Norwich embarked on third Premier League campaign with genuine optimism that they could target more than an annual skirmish with relegation. Two previous mid-table finishes and a club record transfer outlay to recruit players with the international pedigree of Ricky van Wolfswinkel and Leroy Fer was expected to produce upward mobility. Instead they slipped tamely out of the division after former manager Chris Hughton was jettisoned just five matches from the end in a desperate attempt to reverse the decline. Norwich were the lowest scorers in the division despite spending upwards of 13 million pounds on a new strike force.
Martin Olsson was the pick of the new intake. The Swedish international was the only player who arrived during that record splurge who remotely hit a consistent seam of form. His aggressive, attacking forays down the left offered a productive outlet and his athleticism and tenacity in defensive situations won him plenty of admirers. He also had the appetite for a battle as he played through a damaged shoulder problem for the last few months that now requires summer surgery.
It may seem harsh to single out one individual in a collective failure, but van Wolfswinkel's price tag and his huge reputation as a prolific scorer on his arrival in Norfolk triggered unfulfilled expectations. Van Wolfswinkel's style clashed with Hughton's cautious approach and the experiment produced just one opening day debut goal in 25 Premier League appearances. The Dutch international could not even make the bench for the finale against Arsenal as new boss Neil Adams preferred academy prospect Jamar Loza.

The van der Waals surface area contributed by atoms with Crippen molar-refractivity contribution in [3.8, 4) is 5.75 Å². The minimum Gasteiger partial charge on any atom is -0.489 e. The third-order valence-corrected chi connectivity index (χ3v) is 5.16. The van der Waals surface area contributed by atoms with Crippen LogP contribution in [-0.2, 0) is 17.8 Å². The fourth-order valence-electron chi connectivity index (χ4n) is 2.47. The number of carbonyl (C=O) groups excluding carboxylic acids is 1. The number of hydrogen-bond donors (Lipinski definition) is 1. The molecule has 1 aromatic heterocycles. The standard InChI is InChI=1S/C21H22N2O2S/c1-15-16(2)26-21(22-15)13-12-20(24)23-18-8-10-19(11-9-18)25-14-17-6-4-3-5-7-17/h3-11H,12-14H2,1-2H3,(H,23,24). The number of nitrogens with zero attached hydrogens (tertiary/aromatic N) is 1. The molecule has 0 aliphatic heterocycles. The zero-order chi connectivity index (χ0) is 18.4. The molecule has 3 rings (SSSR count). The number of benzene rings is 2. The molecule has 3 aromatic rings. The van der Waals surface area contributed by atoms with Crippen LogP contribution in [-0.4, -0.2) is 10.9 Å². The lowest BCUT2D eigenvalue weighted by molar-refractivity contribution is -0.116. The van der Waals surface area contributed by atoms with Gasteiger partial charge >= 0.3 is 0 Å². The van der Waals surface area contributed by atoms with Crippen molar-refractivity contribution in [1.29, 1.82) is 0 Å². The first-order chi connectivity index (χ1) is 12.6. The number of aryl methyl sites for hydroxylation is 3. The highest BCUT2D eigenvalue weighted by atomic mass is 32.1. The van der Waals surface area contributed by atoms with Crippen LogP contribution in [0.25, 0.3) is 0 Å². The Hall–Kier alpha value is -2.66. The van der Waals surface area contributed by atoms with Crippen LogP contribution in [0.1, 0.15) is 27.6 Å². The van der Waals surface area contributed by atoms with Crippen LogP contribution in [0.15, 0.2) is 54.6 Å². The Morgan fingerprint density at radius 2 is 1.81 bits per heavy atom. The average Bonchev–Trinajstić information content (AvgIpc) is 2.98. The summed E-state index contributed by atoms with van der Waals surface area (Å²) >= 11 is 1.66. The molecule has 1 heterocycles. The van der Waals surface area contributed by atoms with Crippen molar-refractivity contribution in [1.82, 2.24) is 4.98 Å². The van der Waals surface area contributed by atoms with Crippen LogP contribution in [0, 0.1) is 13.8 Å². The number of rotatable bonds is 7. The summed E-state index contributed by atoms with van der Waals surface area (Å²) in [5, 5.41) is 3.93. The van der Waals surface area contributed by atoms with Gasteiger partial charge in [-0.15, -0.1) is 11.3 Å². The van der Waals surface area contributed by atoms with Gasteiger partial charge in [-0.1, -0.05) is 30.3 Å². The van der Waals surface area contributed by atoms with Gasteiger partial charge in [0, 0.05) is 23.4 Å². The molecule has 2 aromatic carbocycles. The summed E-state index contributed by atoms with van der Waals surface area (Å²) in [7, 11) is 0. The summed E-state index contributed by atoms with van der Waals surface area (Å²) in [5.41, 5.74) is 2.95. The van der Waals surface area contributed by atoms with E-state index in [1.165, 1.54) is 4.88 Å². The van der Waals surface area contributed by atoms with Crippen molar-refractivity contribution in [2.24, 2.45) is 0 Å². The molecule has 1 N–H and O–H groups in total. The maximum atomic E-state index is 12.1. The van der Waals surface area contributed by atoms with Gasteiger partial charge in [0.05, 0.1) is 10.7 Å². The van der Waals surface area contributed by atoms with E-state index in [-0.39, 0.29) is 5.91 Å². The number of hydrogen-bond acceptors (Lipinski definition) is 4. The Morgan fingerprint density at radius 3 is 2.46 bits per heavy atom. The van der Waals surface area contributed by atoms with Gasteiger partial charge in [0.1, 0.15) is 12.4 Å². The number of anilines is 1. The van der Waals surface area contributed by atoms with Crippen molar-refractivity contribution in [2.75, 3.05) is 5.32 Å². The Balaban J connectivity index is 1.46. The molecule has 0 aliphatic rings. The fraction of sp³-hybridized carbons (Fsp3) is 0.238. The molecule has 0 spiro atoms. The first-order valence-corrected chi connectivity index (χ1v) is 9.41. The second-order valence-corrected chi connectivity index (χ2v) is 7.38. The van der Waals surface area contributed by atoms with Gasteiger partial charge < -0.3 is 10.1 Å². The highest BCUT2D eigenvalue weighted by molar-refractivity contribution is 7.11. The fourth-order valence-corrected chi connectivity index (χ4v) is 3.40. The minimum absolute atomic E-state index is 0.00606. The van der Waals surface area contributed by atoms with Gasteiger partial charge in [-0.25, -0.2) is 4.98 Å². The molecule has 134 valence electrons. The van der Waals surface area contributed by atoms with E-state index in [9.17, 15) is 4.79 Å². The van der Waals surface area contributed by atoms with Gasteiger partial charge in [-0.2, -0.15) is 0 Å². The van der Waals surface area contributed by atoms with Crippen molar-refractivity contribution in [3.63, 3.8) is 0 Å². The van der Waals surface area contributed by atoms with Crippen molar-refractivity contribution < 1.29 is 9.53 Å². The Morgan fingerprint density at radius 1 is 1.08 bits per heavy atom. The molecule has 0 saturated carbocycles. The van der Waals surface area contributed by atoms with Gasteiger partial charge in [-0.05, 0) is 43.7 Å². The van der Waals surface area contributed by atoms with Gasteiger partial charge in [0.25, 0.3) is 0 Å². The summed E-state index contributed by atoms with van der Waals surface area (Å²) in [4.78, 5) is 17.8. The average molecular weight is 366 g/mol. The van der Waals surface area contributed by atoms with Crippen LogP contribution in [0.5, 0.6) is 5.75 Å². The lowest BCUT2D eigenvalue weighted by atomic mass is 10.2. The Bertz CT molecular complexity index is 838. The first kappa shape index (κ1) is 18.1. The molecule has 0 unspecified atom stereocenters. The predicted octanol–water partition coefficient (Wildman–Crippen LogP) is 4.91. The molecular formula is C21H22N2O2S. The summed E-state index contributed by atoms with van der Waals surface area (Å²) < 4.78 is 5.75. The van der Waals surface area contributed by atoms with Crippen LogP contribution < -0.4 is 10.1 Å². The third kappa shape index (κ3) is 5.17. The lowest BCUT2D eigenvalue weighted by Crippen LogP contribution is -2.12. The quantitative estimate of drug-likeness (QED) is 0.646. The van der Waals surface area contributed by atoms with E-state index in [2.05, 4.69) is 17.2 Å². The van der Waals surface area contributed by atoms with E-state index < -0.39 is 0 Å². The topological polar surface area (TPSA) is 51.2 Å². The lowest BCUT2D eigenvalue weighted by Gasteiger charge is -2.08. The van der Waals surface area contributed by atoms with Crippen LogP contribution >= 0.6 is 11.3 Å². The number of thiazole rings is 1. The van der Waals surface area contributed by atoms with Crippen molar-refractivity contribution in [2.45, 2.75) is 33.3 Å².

The timing of Hughton's dismissal so close to the end of the campaign will have surprised many further afield, but there was a general sense of disenchantment for many months shared by a growing number of Norwich supporters. Hughton's pragmatic, defensively-orientated mindset kept City in the division in his first season, but the experienced campaigner was unable to deliver the growth both the Canaries' board and support craved. Norwich were too passive and rigid in their outlook and on the days when they looked at their most vulnerable they suffered humiliating defeats to the likes of Manchester City and Liverpool.
E -- Plenty of effort and endeavour but Norwich were relegated because they failed to produce any genuinely consistent run of positive results. City possessed a squad that was good enough to survive, but they failed to adequately integrate all of the new players purchased 12 months ago. Norwich aim to appoint Hughton's successor in the coming days after a failed short-term experiment with Adams. His first task will be to refresh a squad capable of plotting an instant Premier League return.